The Golf Blog: The Golf Channel should apologize to Phil Mickelson for Ryder Cup slight

mulligan, 01 October 2012, Comments Off on The Golf Blog: The Golf Channel should apologize to Phil Mickelson for Ryder Cup slight
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The Golf Blog says: After Golf Channel analysts including Nick Faldo (who was a terrible, losing Ryder Cup coach for Europe in 2008) incorrectly blamed US Captain Davis Love for sitting Phil Mickelson and Keegan Bradley on Saturday afternoon (c’mon guys, check the facts), the so-called “Golf team” has now blamed Mickelson for his decision to sit on Saturday afternoon after playing 3 matches in a row. Despite he and Keegan having the same 3-1 record (they played together in all 3 wins), Golf Channel gives Keegan a grade of A, but Phil a grade of B. The reason: Phil’s “request to sit Saturday afternoon hurt the team,” says Golf Channel.

Wait a second, Keegan and Phil both had the same 3-1 winning record, and one gets an A and the other gets a B? Even a kindergarten student would know something ain’t right.

The Golf Channel has committed the worst kind of error in basic logic, what’s called “post hoc” fallacy. The Golf Channel believes that just because the Americans ending up losing on Sunday, Phil’s decision to sit on Saturday must have contributed to the loss on Sunday. With that kind of flawed logic, all sorts of events on Friday and Saturday can assume undue importance–the decisions to sit Bubba Watson, Webb Simpson on Friday morning, and Tiger Woods on Saturday morning–in influencing the final outcome of the Ryder Cup on Sunday. If only Davis had played Bubba Watson and Webb Simpson on Friday morning, or Tiger on Saturday morning, the U.S. team would have won the Ryder Cup by getting that vital 1 extra point. Right.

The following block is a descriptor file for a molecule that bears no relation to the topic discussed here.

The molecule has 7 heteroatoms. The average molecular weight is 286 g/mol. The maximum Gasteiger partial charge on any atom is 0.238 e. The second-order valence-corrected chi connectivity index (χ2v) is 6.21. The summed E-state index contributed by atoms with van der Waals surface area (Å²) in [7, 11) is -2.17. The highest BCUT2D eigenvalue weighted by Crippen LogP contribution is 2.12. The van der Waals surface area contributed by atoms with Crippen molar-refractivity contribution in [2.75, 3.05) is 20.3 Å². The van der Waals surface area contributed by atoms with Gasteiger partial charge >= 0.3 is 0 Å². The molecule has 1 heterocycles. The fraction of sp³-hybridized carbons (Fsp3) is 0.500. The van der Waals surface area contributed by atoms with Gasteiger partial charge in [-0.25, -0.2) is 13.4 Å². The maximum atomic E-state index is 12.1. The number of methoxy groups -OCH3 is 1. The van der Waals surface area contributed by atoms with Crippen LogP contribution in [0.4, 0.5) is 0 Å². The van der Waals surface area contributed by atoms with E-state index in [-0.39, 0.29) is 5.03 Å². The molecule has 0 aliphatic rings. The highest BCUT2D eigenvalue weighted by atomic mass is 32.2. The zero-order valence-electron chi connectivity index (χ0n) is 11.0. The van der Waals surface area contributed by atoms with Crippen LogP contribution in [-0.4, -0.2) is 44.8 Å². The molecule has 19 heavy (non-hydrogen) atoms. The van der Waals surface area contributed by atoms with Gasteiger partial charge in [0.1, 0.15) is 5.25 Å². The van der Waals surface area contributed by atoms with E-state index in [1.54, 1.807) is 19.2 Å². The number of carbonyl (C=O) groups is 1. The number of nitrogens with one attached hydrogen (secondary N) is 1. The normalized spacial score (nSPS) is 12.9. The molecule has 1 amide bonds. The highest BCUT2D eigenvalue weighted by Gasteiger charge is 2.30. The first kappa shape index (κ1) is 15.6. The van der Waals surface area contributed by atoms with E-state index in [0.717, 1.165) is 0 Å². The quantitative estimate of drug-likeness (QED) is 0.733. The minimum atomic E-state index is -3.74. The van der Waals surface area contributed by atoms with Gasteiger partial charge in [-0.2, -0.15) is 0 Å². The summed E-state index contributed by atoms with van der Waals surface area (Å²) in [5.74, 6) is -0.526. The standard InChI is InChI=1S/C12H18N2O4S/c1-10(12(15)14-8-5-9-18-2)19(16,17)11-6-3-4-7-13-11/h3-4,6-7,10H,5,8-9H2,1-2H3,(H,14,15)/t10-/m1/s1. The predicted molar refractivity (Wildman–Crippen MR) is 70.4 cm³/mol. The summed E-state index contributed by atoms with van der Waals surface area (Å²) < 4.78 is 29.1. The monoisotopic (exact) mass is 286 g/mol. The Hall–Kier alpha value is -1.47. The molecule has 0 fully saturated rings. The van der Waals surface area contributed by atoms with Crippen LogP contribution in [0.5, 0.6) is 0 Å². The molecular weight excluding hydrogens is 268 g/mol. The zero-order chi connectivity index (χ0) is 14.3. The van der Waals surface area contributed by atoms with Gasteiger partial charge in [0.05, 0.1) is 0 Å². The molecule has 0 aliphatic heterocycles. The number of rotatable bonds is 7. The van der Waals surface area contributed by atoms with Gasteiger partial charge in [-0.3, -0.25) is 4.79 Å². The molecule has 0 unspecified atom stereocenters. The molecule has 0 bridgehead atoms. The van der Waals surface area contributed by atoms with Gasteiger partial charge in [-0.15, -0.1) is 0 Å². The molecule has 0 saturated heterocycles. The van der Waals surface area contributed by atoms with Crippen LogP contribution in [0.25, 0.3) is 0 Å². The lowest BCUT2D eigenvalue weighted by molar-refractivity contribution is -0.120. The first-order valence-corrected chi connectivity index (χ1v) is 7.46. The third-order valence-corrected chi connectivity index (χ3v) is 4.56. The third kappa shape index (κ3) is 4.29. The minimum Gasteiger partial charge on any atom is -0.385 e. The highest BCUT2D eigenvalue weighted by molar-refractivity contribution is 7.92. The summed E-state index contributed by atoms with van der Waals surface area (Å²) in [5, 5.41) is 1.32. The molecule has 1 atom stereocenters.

The problem with boiling down cause and effect (loss of the Ryder Cup) to a single decision that occurred on Friday or Saturday is that so many intervening things occurred in between. 12 singles matches involving 24 people and 4 team matches involving 16 people were played after Phil’s decision to sit. It’s hard to imagine Phil’s not playing in 1 match caused the US team to lose 10 matches involving 12 US players–as if all 10 matches were negatively influenced by Phil’s decision.

As we wrote earlier, even if Phil and Keegan had played Saturday afternoon, there is no guarantee they would have won. Phil’s 42 years old and has arthritis. Only 1 American has ever gone 5-0 in a Ryder Cup, and that was Larry Nelson back in 1979. So pushing Phil and Keegan to play 5 matches did not have a high probability that they would win both Saturday and Sunday matches. Indeed, pushing Phil and Keegan to play 5 matches could have backfired even worse: they could have lost both on Saturday afternoon and Sunday.

Moreover, even if Phil and Keegan had played and won on Saturday afternoon, it probably would not have changed the result. The pairing played the 2nd match in each of their first 3 sessions, so it’s pretty safe to assume that Davis would have put them in the 2nd match on Saturday afternoon–a slot that the U.S. team of Bubba Watson and Webb Simpson won anyway. So even if Phil and Keegan played and won a point on Saturday afternoon–which was by no means guaranteed if Phil was gassed, they wouldn’t have altered the score on Saturday. The U.S. still would have had a commanding 10-6 lead, which in 37 of the past 38 Ryder Cups would have been enough to expect a victory on Sunday.

The only way the US team could have gotten a different result on Saturday afternoon is if (1) someone could have beaten Ian Poulter-Rory McIlroy, which seems unlikely given how Poulter was a man possessed, making 5 closing birdies and adding to his off-the-charts, all-time Ryder Cup record; or (2) if someone could have beaten Luke Donald-Sergio Garcia, which again seems a tall order and no sure thing, given that Tiger’s 5 back nine birdies couldn’t even pull out the win against the two Europeans who also have amazing all-time Ryder Cup records.

The Golf Channel is entitled to its opinion. But when it suffers from basic errors in logic and analysis, the Golf Channel should come out and admit its blatant mistake. The Golf Channel gets a C+ in our book for its dubious analysis of the Ryder Cup.


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